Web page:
Instructional Clarification: The concept of adaptation should be connected to thinking about the inheritance of traits over more than one generation and to the concept of resiliency of organisms to particular types of environmental change. Although the death of plants and animals can be a sensitive subject for some students, it should be portrayed as the natural end of life cycles and as a possible consequence of a changing environment. This will also lay the foundation for the importance of reproduction to traits in future generations that are best matched to survival under particular environmental conditions.
Learner Preconception/misconception: Many students may understand a simple food link between two animals, but still assume that animals are still independent of each other and depend on humans to provide food and shelter. Some students are unaware that many animals struggle to obtain adequate amounts of their particular food(s) and cannot simply change their diets as other food becomes available.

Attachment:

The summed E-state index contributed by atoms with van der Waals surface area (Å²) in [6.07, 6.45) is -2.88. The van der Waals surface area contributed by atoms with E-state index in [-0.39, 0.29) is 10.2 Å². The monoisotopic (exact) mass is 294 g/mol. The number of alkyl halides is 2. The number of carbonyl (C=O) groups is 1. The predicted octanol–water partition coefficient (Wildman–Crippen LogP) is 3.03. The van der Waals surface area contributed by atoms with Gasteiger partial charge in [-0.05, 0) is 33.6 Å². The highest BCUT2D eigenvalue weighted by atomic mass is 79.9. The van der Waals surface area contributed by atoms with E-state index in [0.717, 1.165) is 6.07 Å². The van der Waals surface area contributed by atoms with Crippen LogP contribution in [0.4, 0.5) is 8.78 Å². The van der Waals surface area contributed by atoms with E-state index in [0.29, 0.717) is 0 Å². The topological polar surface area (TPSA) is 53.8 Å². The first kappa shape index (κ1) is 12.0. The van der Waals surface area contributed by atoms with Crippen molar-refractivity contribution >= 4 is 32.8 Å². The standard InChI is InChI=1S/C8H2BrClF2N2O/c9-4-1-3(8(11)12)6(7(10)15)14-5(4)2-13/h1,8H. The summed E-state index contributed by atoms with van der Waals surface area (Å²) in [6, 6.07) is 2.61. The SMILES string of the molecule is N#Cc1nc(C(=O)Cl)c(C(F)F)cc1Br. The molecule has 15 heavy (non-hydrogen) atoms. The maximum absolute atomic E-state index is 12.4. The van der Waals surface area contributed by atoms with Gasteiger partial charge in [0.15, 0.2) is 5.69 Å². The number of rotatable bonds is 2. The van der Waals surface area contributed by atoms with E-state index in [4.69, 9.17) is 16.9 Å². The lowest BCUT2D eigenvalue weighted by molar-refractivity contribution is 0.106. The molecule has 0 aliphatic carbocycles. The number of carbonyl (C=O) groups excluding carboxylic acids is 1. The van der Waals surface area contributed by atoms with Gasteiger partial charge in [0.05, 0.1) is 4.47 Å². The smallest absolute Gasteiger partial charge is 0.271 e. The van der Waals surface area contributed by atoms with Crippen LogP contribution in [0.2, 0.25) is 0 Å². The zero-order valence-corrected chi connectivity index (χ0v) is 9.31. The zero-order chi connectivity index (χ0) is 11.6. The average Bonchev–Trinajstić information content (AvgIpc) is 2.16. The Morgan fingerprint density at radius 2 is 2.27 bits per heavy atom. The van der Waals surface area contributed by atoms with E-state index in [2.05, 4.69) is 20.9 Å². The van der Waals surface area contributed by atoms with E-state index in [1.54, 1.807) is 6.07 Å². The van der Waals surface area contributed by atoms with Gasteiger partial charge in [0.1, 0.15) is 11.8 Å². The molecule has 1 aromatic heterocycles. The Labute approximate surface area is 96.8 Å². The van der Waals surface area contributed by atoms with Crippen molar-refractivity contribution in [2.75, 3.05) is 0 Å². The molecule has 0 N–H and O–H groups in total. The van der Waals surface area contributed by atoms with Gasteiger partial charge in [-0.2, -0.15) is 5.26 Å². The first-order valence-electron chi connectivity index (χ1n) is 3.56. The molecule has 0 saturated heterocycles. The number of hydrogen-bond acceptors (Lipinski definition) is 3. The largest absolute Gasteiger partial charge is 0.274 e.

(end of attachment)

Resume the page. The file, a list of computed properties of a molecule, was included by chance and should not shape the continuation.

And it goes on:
Instructional Clarification: Emphasis should be placed on the unique characteristics of animals, including what they eat and how they capture their food, and the cause and effect relationships between changes in the abundance or presence of specific plant or animals that are food sources for other animals in a “cascading” way. Food webs concepts are a focus in life science in the 4th grade, but a food chain activity at this grade could be used to demonstrate what happens with the loss of one link in the chain.
Components of Next Generation Science Standards Addressed
Engaging in Argument from Evidence